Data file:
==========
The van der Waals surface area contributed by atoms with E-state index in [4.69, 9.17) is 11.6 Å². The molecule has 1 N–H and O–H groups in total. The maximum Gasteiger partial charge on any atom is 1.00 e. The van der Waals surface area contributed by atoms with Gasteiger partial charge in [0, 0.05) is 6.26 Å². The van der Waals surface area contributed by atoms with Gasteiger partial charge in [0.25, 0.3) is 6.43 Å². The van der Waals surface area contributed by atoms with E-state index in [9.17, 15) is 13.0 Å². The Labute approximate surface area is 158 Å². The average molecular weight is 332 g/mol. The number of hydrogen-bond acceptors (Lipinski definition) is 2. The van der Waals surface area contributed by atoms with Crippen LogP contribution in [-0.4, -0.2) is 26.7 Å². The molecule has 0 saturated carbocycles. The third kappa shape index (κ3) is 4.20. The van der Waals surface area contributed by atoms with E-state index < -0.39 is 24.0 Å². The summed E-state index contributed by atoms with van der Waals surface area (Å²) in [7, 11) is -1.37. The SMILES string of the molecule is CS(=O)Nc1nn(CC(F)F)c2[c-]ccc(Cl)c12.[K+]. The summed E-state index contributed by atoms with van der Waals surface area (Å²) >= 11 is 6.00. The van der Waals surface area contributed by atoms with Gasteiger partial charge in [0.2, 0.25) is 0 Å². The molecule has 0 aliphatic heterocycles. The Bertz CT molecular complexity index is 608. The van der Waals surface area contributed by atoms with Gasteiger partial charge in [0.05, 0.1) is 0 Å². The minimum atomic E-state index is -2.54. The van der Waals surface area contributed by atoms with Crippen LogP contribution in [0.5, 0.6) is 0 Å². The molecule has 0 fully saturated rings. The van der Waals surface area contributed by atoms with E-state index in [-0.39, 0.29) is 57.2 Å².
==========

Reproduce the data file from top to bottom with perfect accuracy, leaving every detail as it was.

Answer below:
The van der Waals surface area contributed by atoms with E-state index in [4.69, 9.17) is 11.6 Å². The molecule has 1 N–H and O–H groups in total. The maximum Gasteiger partial charge on any atom is 1.00 e. The van der Waals surface area contributed by atoms with Gasteiger partial charge in [0, 0.05) is 6.26 Å². The van der Waals surface area contributed by atoms with Gasteiger partial charge in [0.25, 0.3) is 6.43 Å². The van der Waals surface area contributed by atoms with E-state index in [9.17, 15) is 13.0 Å². The Labute approximate surface area is 158 Å². The average molecular weight is 332 g/mol. The number of hydrogen-bond acceptors (Lipinski definition) is 2. The van der Waals surface area contributed by atoms with Crippen LogP contribution in [-0.4, -0.2) is 26.7 Å². The molecule has 0 saturated carbocycles. The third kappa shape index (κ3) is 4.20. The van der Waals surface area contributed by atoms with E-state index < -0.39 is 24.0 Å². The summed E-state index contributed by atoms with van der Waals surface area (Å²) in [7, 11) is -1.37. The SMILES string of the molecule is CS(=O)Nc1nn(CC(F)F)c2[c-]ccc(Cl)c12.[K+]. The summed E-state index contributed by atoms with van der Waals surface area (Å²) >= 11 is 6.00. The van der Waals surface area contributed by atoms with Gasteiger partial charge in [0.2, 0.25) is 0 Å². The molecule has 0 aliphatic heterocycles. The Bertz CT molecular complexity index is 608. The van der Waals surface area contributed by atoms with Gasteiger partial charge in [0.05, 0.1) is 0 Å². The minimum atomic E-state index is -2.54. The van der Waals surface area contributed by atoms with Crippen LogP contribution in [0.5, 0.6) is 0 Å². The molecule has 0 fully saturated rings. The van der Waals surface area contributed by atoms with E-state index in [-0.39, 0.29) is 57.2 Å².